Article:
Nav: Home

Mapping brain in preemies may predict later disability

January 18, 2017

MINNEAPOLIS - Scanning a premature infant's brain shortly after birth to map the location and volume of lesions, small areas of injury in the brain's white matter, may help doctors better predict whether the baby will have disabilities later, according to a new study published in the January 18, 2017, online issue of Neurology®, the medical journal of the American Academy of Neurology.

According to the Centers for Disease Control and Prevention, one in 10 babies is born prematurely in the United States.

Lack of oxygen to the brain is the most common form of brain injury in premature infants, resulting in damage to the white matter. White matter contains nerve fibers that maintain contact between various parts of the brain. Damage to white matter can interfere with communication in the brain and the signals it sends to other parts of the body.

"In general, babies who are born before 31 weeks gestation have a higher risk of thinking, language and movement problems throughout their lives, so being able to better predict which infants will face certain developmental problems is important so they get the best early interventions possible. Just as important is to be able to reassure parents of infants who may not be at risk," said study author Steven P. Miller, MDCM, of The Hospital for Sick Children (SickKids) in Toronto, Canada.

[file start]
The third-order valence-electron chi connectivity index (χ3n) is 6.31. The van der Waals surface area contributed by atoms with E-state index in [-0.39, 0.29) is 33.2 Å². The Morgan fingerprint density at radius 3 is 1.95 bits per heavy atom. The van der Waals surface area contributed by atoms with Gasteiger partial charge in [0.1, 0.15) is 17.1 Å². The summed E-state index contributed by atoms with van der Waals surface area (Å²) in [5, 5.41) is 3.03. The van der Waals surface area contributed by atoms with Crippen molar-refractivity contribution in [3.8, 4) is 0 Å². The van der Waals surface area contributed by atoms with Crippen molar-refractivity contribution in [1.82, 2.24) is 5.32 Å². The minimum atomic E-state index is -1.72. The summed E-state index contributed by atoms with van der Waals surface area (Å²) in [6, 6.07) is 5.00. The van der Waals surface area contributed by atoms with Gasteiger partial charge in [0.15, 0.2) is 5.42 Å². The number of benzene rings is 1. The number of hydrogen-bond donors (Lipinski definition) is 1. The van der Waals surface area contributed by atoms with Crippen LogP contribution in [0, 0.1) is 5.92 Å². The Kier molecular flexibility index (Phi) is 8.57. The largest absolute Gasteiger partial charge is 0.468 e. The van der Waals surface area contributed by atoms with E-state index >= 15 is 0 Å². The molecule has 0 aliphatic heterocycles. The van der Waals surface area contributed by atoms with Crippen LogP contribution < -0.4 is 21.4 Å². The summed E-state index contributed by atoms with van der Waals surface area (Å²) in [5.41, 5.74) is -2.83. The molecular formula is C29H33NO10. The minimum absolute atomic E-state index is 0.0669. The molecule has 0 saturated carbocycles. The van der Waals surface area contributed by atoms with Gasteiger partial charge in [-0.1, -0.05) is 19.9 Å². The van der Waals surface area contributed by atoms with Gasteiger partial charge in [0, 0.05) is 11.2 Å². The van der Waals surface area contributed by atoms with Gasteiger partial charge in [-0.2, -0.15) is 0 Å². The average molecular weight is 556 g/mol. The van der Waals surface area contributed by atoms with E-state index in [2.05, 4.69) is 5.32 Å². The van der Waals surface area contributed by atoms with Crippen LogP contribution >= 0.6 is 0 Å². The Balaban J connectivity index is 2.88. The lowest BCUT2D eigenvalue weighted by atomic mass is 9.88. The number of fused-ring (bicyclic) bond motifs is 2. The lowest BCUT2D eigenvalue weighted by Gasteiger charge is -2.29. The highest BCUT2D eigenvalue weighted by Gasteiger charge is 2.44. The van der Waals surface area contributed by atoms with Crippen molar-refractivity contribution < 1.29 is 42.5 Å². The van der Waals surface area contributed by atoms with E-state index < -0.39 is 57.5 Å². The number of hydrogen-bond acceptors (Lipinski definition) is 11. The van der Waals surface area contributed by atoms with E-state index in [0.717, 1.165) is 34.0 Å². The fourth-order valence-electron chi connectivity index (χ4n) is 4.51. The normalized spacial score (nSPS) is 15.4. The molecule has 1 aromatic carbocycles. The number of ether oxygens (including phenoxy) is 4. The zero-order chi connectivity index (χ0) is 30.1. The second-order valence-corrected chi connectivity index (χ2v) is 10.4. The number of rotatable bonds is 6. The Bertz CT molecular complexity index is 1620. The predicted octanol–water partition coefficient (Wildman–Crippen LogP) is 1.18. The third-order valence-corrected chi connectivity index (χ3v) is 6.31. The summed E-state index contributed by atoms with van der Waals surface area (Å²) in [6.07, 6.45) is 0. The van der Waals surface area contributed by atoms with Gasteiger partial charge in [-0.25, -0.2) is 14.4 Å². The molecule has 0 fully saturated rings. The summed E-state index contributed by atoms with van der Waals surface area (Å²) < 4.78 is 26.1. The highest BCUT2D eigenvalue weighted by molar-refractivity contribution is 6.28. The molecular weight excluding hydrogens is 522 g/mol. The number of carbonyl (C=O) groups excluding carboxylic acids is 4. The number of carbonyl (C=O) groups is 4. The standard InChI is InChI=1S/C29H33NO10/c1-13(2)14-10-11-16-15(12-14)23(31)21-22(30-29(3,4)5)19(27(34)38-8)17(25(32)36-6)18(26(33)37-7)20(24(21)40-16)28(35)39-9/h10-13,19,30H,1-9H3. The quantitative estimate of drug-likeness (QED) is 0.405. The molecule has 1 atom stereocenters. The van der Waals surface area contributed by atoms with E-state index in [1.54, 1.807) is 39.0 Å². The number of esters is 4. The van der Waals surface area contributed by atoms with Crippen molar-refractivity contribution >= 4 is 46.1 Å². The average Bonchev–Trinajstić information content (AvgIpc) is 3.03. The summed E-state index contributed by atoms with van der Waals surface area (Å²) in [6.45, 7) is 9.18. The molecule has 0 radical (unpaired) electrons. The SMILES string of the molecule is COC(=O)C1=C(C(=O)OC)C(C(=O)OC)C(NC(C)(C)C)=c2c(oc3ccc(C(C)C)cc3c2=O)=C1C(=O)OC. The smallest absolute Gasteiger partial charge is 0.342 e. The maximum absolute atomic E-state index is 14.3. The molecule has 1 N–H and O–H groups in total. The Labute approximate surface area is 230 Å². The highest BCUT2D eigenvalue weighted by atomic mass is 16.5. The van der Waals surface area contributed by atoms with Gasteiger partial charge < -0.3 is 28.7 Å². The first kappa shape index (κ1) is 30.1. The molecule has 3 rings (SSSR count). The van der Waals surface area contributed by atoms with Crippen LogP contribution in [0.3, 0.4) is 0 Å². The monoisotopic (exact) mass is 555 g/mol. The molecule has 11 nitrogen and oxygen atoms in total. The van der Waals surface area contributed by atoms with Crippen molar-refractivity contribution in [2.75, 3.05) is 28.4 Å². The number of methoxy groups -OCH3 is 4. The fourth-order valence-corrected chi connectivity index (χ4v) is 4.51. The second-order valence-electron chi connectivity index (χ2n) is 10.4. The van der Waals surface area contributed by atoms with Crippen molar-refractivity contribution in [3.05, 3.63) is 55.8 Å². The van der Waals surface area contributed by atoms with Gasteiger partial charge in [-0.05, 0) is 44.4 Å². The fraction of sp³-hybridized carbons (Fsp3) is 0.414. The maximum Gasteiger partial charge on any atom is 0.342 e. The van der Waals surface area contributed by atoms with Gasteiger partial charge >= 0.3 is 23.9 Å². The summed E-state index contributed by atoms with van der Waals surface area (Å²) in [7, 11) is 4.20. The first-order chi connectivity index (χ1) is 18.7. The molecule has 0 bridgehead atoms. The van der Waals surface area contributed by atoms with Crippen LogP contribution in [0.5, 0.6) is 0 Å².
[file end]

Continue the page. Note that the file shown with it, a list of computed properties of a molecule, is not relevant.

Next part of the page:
For the study, researchers looked at a group of premature infants who were admitted to the Neonatal ICU at British Columbia's Women's Hospital over seven years. They found 58 babies with white matter injury who had an MRI brain scan at an average of 32 weeks after gestation. These babies were then evaluated for motor, thinking and language skills when they were 18 months old.

Researchers found that a greater volume of small areas of injury, no matter where they were located in the brain, could predict movement problems at 18 months. They also found that a greater volume of these small areas of injury in the frontal lobe could predict thinking problems. The frontal lobe is the area of the brain that regulates problem solving, memory, language skills and voluntary movement skills.

The findings from this study highlight the importance of injury location when considering developmental outcomes. For example, premature infants with larger frontal lobe injuries had a 79 fold greater odds of developing thinking problems than infants without such injuries, as well as a 64 fold greater odds of problems with movement development.

Miller said that future studies should evaluate premature infants not just at 18 months, but at various points throughout childhood to determine the long-term consequences of early injuries in the brain.
-end-
The study was supported by the Canadian Institutes of Health Research, The Research Training Centre at The Hospital for Sick Children and SickKids Foundation, the Ontario Brain Institute and the NeuroDevNet National Centres of Excellence.

To learn more about the brain, visit http://www.aan.com/patients.

The American Academy of Neurology is the world's largest association of neurologists and neuroscience professionals, with 30,000 members. The AAN is dedicated to promoting the highest quality patient-centered neurologic care. A neurologist is a doctor with specialized training in diagnosing, treating and managing disorders of the brain and nervous system such as Alzheimer's disease, stroke, migraine, multiple sclerosis, concussion, Parkinson's disease and epilepsy.

For more information about the American Academy of Neurology, visit http://www.aan.com or find us on Facebook, Twitter, Google+, LinkedIn and YouTube.